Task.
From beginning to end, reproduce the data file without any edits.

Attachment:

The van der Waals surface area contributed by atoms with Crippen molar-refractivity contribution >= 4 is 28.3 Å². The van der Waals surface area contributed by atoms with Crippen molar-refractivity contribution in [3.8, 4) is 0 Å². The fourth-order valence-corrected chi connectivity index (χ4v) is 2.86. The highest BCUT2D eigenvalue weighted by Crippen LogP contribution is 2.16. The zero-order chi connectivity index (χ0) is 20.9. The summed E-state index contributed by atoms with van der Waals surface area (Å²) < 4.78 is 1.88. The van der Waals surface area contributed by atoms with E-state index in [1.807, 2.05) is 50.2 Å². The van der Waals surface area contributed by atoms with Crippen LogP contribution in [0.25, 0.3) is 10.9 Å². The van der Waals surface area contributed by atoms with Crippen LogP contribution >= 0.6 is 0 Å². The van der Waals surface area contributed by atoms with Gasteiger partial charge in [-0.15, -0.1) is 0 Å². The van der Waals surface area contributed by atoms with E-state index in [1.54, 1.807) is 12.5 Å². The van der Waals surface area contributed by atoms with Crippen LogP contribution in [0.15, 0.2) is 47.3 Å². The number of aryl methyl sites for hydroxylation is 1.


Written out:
The van der Waals surface area contributed by atoms with Crippen molar-refractivity contribution >= 4 is 28.3 Å². The van der Waals surface area contributed by atoms with Crippen molar-refractivity contribution in [3.8, 4) is 0 Å². The fourth-order valence-corrected chi connectivity index (χ4v) is 2.86. The highest BCUT2D eigenvalue weighted by Crippen LogP contribution is 2.16. The zero-order chi connectivity index (χ0) is 20.9. The summed E-state index contributed by atoms with van der Waals surface area (Å²) < 4.78 is 1.88. The van der Waals surface area contributed by atoms with E-state index in [1.807, 2.05) is 50.2 Å². The van der Waals surface area contributed by atoms with Crippen LogP contribution in [0.25, 0.3) is 10.9 Å². The van der Waals surface area contributed by atoms with Crippen LogP contribution >= 0.6 is 0 Å². The van der Waals surface area contributed by atoms with Gasteiger partial charge in [-0.15, -0.1) is 0 Å². The van der Waals surface area contributed by atoms with E-state index in [1.54, 1.807) is 12.5 Å². The van der Waals surface area contributed by atoms with Crippen LogP contribution in [0.15, 0.2) is 47.3 Å². The number of aryl methyl sites for hydroxylation is 1.